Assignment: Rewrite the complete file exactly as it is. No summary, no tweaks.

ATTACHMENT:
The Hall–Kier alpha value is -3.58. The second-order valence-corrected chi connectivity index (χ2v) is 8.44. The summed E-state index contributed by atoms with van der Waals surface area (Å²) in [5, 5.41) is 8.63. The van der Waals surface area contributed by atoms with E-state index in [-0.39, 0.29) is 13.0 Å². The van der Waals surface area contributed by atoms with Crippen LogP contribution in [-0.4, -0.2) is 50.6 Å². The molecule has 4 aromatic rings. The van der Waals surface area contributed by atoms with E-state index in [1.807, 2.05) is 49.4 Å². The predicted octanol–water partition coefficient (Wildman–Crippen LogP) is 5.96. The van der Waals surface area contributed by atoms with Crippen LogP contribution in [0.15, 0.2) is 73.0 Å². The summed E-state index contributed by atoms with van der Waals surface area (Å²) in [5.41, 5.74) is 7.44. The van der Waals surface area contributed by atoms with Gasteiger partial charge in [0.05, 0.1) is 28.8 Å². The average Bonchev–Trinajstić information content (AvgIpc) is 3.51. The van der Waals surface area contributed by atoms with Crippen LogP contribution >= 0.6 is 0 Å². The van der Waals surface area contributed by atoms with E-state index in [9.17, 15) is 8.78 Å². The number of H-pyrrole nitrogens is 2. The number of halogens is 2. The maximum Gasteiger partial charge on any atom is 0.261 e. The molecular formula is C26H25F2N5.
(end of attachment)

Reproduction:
The Hall–Kier alpha value is -3.58. The second-order valence-corrected chi connectivity index (χ2v) is 8.44. The summed E-state index contributed by atoms with van der Waals surface area (Å²) in [5, 5.41) is 8.63. The van der Waals surface area contributed by atoms with E-state index in [-0.39, 0.29) is 13.0 Å². The van der Waals surface area contributed by atoms with Crippen LogP contribution in [-0.4, -0.2) is 50.6 Å². The molecule has 4 aromatic rings. The van der Waals surface area contributed by atoms with E-state index in [1.807, 2.05) is 49.4 Å². The predicted octanol–water partition coefficient (Wildman–Crippen LogP) is 5.96. The van der Waals surface area contributed by atoms with Crippen LogP contribution in [0.15, 0.2) is 73.0 Å². The summed E-state index contributed by atoms with van der Waals surface area (Å²) in [5.41, 5.74) is 7.44. The van der Waals surface area contributed by atoms with Gasteiger partial charge in [0.05, 0.1) is 28.8 Å². The average Bonchev–Trinajstić information content (AvgIpc) is 3.51. The van der Waals surface area contributed by atoms with Crippen LogP contribution >= 0.6 is 0 Å². The van der Waals surface area contributed by atoms with E-state index in [9.17, 15) is 8.78 Å². The number of H-pyrrole nitrogens is 2. The number of halogens is 2. The maximum Gasteiger partial charge on any atom is 0.261 e. The molecular formula is C26H25F2N5.